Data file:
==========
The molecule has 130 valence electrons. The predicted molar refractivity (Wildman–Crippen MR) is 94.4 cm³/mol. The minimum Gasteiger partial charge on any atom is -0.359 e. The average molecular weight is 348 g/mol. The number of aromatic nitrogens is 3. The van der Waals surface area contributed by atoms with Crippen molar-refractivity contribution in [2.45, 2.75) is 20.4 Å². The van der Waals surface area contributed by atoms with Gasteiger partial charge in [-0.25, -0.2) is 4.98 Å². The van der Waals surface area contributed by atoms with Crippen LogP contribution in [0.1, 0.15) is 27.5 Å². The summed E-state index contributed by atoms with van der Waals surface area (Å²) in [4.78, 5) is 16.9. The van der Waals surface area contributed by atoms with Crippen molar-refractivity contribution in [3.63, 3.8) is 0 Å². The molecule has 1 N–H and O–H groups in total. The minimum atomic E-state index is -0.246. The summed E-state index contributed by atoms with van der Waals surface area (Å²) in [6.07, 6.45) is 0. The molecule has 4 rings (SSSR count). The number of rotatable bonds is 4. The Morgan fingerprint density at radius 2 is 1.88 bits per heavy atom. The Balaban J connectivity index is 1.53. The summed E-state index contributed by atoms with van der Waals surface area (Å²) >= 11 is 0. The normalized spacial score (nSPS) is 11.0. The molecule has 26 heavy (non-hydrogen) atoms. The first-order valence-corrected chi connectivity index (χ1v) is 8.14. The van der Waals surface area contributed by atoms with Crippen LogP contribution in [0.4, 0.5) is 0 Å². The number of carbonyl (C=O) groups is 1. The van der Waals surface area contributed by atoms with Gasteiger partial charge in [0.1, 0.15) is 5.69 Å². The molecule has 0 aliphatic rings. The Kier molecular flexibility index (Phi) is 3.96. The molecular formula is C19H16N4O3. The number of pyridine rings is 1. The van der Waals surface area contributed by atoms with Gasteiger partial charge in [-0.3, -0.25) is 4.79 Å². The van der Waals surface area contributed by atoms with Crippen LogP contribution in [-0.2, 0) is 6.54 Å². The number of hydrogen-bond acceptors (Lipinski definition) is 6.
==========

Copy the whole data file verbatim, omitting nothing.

The molecule has 130 valence electrons. The predicted molar refractivity (Wildman–Crippen MR) is 94.4 cm³/mol. The minimum Gasteiger partial charge on any atom is -0.359 e. The average molecular weight is 348 g/mol. The number of aromatic nitrogens is 3. The van der Waals surface area contributed by atoms with Crippen molar-refractivity contribution in [2.45, 2.75) is 20.4 Å². The van der Waals surface area contributed by atoms with Gasteiger partial charge in [-0.25, -0.2) is 4.98 Å². The van der Waals surface area contributed by atoms with Crippen LogP contribution in [0.1, 0.15) is 27.5 Å². The summed E-state index contributed by atoms with van der Waals surface area (Å²) in [4.78, 5) is 16.9. The van der Waals surface area contributed by atoms with Crippen molar-refractivity contribution in [3.63, 3.8) is 0 Å². The molecule has 1 N–H and O–H groups in total. The minimum atomic E-state index is -0.246. The summed E-state index contributed by atoms with van der Waals surface area (Å²) in [6.07, 6.45) is 0. The molecule has 4 rings (SSSR count). The number of rotatable bonds is 4. The Morgan fingerprint density at radius 2 is 1.88 bits per heavy atom. The Balaban J connectivity index is 1.53. The summed E-state index contributed by atoms with van der Waals surface area (Å²) >= 11 is 0. The normalized spacial score (nSPS) is 11.0. The molecule has 26 heavy (non-hydrogen) atoms. The first-order valence-corrected chi connectivity index (χ1v) is 8.14. The van der Waals surface area contributed by atoms with Crippen LogP contribution in [0.4, 0.5) is 0 Å². The number of carbonyl (C=O) groups is 1. The van der Waals surface area contributed by atoms with Gasteiger partial charge in [0.1, 0.15) is 5.69 Å². The molecule has 0 aliphatic rings. The Kier molecular flexibility index (Phi) is 3.96. The molecular formula is C19H16N4O3. The number of pyridine rings is 1. The van der Waals surface area contributed by atoms with Gasteiger partial charge in [-0.3, -0.25) is 4.79 Å². The van der Waals surface area contributed by atoms with Crippen LogP contribution in [-0.2, 0) is 6.54 Å². The number of hydrogen-bond acceptors (Lipinski definition) is 6.